Zimbabwean President Emmerson Mnangagwa said that less than half of the country’s estimated $1.42 billion believed to be illegally kept abroad has been brought back onshore, as a 90-day amnesty period ended.

Mnangagwa announced shortly after his swearing in as president in November that the money was to be repatriated. On Monday, he said that only $591 million had returned to Zimbabwe, adding that the individuals and companies who had ignored the amnesty would be named, and he would “ensure that those responsible for such illicit financial flows are brought to justice,” Reuters reported.

But despite the difficulty in repatriating cash, Zimbabwe’s latest economic and political developments indicate renewal.

Mnangagwa announced on Saturday that former British colony is to hold presidential and parliamentary elections in July, the first since former President Robert Mugabe was forced to resign in November.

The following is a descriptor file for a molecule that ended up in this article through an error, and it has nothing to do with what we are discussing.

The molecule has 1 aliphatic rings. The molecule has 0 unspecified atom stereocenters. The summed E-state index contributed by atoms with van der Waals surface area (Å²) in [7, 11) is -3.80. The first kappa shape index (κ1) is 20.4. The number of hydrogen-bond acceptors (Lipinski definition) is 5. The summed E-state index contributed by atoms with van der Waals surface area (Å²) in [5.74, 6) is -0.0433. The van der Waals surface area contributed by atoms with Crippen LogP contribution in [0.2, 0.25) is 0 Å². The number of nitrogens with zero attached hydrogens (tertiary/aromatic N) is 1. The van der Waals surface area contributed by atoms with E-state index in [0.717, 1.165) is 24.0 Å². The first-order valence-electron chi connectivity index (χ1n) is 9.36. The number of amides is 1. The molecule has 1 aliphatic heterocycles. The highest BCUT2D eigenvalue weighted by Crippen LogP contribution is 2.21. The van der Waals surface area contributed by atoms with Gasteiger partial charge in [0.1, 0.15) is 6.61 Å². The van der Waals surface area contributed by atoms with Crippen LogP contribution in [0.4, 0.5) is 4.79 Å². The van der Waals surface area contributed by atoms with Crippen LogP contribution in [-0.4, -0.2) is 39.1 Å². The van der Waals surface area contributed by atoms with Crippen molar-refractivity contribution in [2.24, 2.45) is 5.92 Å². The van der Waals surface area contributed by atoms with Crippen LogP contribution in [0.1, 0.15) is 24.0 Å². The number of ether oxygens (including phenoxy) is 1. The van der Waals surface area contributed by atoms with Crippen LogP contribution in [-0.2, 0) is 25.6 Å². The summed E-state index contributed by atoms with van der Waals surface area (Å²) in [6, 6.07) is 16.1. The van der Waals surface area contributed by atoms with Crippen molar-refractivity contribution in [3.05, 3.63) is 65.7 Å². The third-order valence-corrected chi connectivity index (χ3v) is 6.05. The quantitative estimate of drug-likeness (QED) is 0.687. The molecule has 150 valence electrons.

“We are looking forward to very peaceful, transparent and harmonized elections,” he told reporters.

The move was welcomed by the United Nations, which, alongside the European Union and Japan, is helping facilitate the voter registration process. Mnangagwa has said that he would invite foreign observers to the vote. According to local press, European Union officials are in Zimbabwe’s capital Harare Monday on an assessment mission ahead of the vote.

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